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Palestinians Celebrate As Last Of Israeli Soldiers Leave Gaza

By Steven Erlanger
THE NEW YORK TIMES


NEVE DEKALIM, GAZA STRIP

Throughout the abandoned Israeli settlements of Gaza, Monday was a carnival of celebration, political grandstanding and widespread scavenging for a Palestinian population whose occupiers vanished overnight, as the Israeli Army pulled its last soldier out of Gaza at 6:50 a.m.

But hours before the divisional commander, Aviv Kochavi, became the last Israeli soldier to leave, thousands of Palestinians had entered the once-forbidden settlements that, together with military infrastructure, consumed about 30 percent of the densely populated Gaza Strip.

The celebrations were orchestrated in part by the rival factions within Palestinian society — Islamic Jihad, Hamas and Fatah, the mainspring of the Palestinian Authority. Their flags of black, green and yellow were more numerous than the Palestinian flag, and were prominent on abandoned Israeli military outposts and public buildings.

Hamas, which is running hard for votes in January’s legislative elections, paraded through numerous settlements, with armed and often masked men on loudspeaker trucks. Hamas posters and graffiti proclaimed the victory of resistance. Islamic Jihad, which is not running, did the same, as did armed members of Al Aqsa Martyrs Brigades, a Fatah contingent.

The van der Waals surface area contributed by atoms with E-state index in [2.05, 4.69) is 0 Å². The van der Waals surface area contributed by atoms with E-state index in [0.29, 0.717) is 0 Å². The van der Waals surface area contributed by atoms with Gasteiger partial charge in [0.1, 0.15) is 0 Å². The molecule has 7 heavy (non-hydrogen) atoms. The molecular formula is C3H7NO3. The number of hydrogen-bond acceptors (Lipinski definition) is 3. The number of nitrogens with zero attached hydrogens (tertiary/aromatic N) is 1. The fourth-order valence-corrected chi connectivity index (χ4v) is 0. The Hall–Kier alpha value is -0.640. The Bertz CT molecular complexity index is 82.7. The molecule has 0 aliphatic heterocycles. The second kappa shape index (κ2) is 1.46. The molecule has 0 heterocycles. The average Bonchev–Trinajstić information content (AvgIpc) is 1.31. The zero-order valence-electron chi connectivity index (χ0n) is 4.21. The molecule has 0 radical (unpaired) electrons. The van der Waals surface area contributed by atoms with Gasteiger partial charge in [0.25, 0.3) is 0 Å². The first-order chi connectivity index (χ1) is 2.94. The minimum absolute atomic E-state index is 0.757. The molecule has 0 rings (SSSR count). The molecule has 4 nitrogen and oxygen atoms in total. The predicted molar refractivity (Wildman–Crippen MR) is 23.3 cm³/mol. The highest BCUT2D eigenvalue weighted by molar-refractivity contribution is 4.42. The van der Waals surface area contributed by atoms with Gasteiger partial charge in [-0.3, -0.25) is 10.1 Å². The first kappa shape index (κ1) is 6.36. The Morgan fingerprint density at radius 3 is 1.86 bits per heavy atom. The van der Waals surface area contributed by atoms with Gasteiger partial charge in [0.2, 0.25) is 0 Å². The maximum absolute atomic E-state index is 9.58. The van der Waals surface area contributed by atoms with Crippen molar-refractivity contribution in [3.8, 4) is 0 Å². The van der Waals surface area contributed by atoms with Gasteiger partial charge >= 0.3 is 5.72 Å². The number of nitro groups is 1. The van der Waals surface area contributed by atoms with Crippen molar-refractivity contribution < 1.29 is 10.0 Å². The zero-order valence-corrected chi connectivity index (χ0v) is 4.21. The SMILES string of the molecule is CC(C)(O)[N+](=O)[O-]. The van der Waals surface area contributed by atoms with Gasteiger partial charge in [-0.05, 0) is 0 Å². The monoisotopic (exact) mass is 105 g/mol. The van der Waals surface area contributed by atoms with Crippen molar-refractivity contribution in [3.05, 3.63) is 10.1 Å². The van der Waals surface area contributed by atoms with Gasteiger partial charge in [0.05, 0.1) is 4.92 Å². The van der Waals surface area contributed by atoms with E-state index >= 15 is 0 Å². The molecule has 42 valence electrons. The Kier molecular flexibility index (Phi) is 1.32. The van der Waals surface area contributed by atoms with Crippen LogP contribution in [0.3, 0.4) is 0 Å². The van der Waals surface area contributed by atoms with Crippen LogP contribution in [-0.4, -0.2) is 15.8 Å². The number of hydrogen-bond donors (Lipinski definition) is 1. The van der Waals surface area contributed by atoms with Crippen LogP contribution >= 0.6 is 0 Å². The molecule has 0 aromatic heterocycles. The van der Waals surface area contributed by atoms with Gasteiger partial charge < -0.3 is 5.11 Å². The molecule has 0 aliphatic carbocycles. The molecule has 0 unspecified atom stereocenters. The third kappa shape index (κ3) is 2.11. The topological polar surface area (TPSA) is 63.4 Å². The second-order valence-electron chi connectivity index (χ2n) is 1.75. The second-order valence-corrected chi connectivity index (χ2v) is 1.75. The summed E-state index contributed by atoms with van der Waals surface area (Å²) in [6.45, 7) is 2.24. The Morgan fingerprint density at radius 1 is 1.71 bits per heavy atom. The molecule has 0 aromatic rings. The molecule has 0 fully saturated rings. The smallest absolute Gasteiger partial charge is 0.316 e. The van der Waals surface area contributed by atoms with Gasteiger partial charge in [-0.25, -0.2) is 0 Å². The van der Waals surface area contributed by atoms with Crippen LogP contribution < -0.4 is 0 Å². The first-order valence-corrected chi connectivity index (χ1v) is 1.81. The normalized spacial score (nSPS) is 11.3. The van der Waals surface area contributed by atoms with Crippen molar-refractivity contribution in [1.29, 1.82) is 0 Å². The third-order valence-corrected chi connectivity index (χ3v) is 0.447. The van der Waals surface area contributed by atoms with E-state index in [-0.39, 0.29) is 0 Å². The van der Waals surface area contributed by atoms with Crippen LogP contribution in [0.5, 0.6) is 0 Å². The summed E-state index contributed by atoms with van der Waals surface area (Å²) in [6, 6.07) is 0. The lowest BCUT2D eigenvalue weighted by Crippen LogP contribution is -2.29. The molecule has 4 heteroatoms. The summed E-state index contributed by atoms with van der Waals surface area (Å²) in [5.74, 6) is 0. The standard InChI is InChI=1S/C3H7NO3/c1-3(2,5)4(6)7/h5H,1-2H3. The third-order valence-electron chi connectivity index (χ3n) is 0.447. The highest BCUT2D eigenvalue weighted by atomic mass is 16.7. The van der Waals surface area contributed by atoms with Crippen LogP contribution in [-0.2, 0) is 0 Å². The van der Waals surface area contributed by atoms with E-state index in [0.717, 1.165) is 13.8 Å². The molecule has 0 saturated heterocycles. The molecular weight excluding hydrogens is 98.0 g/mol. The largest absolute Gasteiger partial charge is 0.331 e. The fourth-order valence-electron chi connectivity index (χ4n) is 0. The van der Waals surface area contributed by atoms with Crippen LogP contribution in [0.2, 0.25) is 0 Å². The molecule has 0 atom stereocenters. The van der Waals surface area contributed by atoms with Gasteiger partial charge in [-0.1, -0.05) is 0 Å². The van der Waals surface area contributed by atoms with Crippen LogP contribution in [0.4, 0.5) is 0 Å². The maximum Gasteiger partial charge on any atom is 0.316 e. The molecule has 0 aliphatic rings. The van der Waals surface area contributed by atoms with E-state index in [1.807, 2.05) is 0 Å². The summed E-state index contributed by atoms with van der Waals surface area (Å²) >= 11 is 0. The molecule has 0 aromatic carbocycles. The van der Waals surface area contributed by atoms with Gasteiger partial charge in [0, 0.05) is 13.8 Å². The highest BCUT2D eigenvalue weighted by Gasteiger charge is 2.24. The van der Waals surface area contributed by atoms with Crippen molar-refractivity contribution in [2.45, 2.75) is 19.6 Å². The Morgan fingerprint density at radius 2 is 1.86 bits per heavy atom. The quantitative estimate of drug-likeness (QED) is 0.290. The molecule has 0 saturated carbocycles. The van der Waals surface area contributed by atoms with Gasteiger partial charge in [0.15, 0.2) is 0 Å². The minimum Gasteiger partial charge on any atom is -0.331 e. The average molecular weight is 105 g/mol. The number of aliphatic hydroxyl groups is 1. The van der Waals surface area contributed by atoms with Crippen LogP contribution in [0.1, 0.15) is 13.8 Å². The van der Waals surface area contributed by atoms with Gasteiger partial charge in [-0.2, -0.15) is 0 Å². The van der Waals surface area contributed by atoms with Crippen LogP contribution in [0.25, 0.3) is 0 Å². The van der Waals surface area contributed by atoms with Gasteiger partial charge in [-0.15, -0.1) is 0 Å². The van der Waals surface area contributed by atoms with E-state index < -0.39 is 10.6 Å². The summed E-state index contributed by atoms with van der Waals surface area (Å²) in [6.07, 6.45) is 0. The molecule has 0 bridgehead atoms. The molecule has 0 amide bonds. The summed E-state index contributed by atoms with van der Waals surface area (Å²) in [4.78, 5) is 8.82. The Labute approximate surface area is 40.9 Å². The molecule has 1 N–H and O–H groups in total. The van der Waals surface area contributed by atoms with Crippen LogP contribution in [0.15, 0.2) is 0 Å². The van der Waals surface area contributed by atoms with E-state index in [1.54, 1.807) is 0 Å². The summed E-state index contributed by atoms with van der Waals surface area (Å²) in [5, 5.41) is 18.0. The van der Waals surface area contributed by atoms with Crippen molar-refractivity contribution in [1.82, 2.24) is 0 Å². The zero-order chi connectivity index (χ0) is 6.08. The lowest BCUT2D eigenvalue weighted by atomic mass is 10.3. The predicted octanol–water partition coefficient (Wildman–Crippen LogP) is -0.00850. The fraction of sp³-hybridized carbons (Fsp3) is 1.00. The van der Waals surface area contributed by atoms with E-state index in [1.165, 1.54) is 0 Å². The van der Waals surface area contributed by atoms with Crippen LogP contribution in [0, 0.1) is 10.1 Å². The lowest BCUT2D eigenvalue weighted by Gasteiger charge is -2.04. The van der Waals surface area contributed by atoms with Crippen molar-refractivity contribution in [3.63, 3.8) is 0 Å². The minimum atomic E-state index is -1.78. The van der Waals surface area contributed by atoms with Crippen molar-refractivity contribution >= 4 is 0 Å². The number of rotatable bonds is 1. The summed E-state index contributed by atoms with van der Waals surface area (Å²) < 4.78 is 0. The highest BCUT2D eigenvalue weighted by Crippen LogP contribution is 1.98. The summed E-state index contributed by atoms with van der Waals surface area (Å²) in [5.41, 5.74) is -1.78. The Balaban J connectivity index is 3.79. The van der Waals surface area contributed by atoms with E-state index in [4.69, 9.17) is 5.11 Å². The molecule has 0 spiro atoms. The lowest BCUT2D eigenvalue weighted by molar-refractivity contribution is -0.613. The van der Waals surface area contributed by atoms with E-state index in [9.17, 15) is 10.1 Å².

Some who came did so to see the land they had worked before the 1967 war, when Israel took Gaza from Egypt; others honored friends who had died in attacks on the Israeli settlers; still others came to salvage whatever could be ripped away and sold from the large piles of rubble the Israelis had left behind.

Donkey carts were piled high with bathroom fixtures, pieces of metal, skeins of wiring and long pieces of wood, to feed home ovens. Men, women and children worked with a seriousness of purpose, trying to take home some little personal benefit from the return of lands many feel will somehow, as usual, end up in the hands of the wealthy or well connected.

By the light of burning egg crates, Samir Abu Hattah whacked away at window glass with a metal pole, shouting, “Go to hell, Zionists!” Then he directed a group of young men to start pulling down the electrical wiring, aluminum window frames and doors of an agricultural warehouse here in Neve Dekalim.